Fall in water levels puts lambs at risk

Pictured: Lion Farms manager Mark Fitton and his wife Hayley with just two of the new lambs keeping them busy at present and that could face danger from low water levels in ditches.

Pictured: Lion Farms manager Mark Fitton and his wife Hayley with just two of the new lambs keeping them busy at present and that could face danger from low water levels in ditches.

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FARMERS on Pevensey Marshes say newborn lambs have been put in danger after their water supplies were drained.

Livestock on parts of Pevensey Levels have been robbed of their usual water as work was carried out by the Environment Agency on Pevensey Haven’s lock gates.

Water levels in ditches which feed off the river dropped by four feet last week, posing a risk for sheep and cattle which drink from them.

Lock gates control the flow of water to the network of ditches on Pevensey Levels.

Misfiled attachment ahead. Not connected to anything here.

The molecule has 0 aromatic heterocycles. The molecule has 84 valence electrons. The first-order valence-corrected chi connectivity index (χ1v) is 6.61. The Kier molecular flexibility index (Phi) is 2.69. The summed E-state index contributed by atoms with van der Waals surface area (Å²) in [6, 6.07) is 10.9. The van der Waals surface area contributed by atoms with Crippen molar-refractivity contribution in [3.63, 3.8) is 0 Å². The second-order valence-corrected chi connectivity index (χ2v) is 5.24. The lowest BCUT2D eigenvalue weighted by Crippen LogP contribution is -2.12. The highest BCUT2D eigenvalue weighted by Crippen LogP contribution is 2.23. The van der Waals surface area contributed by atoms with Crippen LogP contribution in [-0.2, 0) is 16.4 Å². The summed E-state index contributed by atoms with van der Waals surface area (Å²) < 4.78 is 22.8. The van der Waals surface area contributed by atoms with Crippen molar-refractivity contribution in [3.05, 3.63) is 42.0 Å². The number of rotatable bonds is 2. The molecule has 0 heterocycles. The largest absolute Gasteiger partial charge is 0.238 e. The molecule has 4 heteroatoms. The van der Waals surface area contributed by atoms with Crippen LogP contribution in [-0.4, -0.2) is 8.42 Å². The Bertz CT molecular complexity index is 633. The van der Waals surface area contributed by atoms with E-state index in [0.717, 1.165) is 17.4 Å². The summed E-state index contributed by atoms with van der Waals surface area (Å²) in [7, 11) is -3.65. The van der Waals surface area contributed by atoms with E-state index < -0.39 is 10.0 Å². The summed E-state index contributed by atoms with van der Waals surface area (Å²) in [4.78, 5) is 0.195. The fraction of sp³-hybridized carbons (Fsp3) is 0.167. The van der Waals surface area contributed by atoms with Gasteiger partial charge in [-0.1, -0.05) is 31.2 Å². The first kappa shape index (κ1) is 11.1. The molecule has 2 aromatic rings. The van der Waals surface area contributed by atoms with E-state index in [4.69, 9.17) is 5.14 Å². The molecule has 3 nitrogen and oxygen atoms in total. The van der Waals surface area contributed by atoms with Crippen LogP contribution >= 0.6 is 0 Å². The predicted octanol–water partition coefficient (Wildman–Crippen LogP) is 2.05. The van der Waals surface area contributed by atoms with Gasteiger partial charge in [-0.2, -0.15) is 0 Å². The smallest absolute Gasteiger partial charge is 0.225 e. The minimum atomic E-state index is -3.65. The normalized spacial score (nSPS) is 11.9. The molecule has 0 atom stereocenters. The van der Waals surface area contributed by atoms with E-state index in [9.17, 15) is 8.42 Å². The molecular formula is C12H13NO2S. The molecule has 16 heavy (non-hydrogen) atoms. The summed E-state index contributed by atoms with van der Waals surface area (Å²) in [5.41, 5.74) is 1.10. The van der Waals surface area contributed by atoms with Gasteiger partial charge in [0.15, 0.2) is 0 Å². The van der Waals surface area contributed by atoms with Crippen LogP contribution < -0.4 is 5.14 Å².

A spokesman for Lions Farms, which keeps 300 ewes and 100 cattle on its 250 acres on the marshland, said animals could not reach the water in some fields because the banks were too steep.

Cattle would not even attempt to negotiate the sheer slope and lambs could lose their footing while trying to drink.

The Lions spokesman said, “Levels continue to be dangerously low, and we suspect a lock gate must have been left open.”

Environment Agency technical specialist Peter Amies said water levels had been returned to within eight inches of their previous depth.

“We take any reports of dropping water levels seriously. Unfortunately these gates have been leaking for a few years and we had therefore programmed their replacement,” said Mr Amies. He added disruption to land owners was inevitable but it would lead to more stable water levels.

Farmers from the Lions noticed water draining out of the system on Thursday and Friday last week and immediately complained to the Environment Agency, which is responsible for the water levels as part Pevensey Levels’ sea defences. Livestock have been herded to an unaffected area and have been provided with troughs of water.

The spokesman for the Lions said, “We have ongoing concerns about water levels in general, particularly about the agency’s failure to control flooding last winter. This resulted in loss of livestock at considerable cost.”

Mr Amies said, “Regarding the concerns about winter flooding, we are setting up a meeting between ourselves, Natural England, the landowner’s legal representatives and Wealden District Council to discuss a way forward.”